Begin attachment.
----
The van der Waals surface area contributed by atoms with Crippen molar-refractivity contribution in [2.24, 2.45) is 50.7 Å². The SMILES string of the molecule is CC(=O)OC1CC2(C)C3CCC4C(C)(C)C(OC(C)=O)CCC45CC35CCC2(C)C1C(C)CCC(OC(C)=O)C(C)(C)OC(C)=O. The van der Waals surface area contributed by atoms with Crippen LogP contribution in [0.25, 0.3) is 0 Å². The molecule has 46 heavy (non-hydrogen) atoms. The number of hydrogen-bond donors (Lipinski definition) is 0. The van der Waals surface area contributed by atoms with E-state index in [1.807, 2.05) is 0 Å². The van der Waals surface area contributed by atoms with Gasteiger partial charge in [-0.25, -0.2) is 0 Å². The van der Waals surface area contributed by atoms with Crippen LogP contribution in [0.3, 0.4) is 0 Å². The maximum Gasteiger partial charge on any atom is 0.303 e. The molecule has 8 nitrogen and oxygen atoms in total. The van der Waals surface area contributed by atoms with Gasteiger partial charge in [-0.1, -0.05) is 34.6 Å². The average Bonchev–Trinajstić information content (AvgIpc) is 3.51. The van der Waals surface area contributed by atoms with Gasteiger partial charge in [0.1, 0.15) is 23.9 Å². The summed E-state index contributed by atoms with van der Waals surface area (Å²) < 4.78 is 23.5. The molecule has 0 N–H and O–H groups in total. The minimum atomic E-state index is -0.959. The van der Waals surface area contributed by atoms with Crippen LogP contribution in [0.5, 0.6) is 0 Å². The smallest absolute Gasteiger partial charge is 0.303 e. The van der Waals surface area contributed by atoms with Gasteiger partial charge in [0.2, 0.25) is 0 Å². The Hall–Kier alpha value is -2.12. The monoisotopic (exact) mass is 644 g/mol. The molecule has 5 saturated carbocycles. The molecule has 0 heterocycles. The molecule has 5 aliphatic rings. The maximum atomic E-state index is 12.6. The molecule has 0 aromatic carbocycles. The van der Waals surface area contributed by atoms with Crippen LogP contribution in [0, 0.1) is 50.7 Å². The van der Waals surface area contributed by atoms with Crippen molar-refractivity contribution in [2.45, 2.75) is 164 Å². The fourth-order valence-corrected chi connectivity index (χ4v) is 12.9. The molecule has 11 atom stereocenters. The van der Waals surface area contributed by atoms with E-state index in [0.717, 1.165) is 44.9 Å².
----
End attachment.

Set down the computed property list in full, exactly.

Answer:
The van der Waals surface area contributed by atoms with Crippen molar-refractivity contribution in [2.24, 2.45) is 50.7 Å². The SMILES string of the molecule is CC(=O)OC1CC2(C)C3CCC4C(C)(C)C(OC(C)=O)CCC45CC35CCC2(C)C1C(C)CCC(OC(C)=O)C(C)(C)OC(C)=O. The van der Waals surface area contributed by atoms with Crippen LogP contribution in [0.25, 0.3) is 0 Å². The molecule has 46 heavy (non-hydrogen) atoms. The number of hydrogen-bond donors (Lipinski definition) is 0. The van der Waals surface area contributed by atoms with E-state index in [1.807, 2.05) is 0 Å². The van der Waals surface area contributed by atoms with Gasteiger partial charge in [-0.25, -0.2) is 0 Å². The van der Waals surface area contributed by atoms with Crippen LogP contribution in [0.3, 0.4) is 0 Å². The maximum Gasteiger partial charge on any atom is 0.303 e. The molecule has 8 nitrogen and oxygen atoms in total. The van der Waals surface area contributed by atoms with Gasteiger partial charge in [-0.1, -0.05) is 34.6 Å². The average Bonchev–Trinajstić information content (AvgIpc) is 3.51. The van der Waals surface area contributed by atoms with Gasteiger partial charge in [0.1, 0.15) is 23.9 Å². The summed E-state index contributed by atoms with van der Waals surface area (Å²) < 4.78 is 23.5. The molecule has 0 N–H and O–H groups in total. The minimum atomic E-state index is -0.959. The van der Waals surface area contributed by atoms with Crippen LogP contribution in [0.5, 0.6) is 0 Å². The smallest absolute Gasteiger partial charge is 0.303 e. The van der Waals surface area contributed by atoms with Gasteiger partial charge in [0.2, 0.25) is 0 Å². The Hall–Kier alpha value is -2.12. The monoisotopic (exact) mass is 644 g/mol. The molecule has 5 saturated carbocycles. The molecule has 0 heterocycles. The molecule has 5 aliphatic rings. The maximum atomic E-state index is 12.6. The molecule has 0 aromatic carbocycles. The van der Waals surface area contributed by atoms with Crippen LogP contribution in [0, 0.1) is 50.7 Å². The van der Waals surface area contributed by atoms with Crippen molar-refractivity contribution in [2.45, 2.75) is 164 Å². The fourth-order valence-corrected chi connectivity index (χ4v) is 12.9. The molecule has 11 atom stereocenters. The van der Waals surface area contributed by atoms with E-state index in [0.717, 1.165) is 44.9 Å².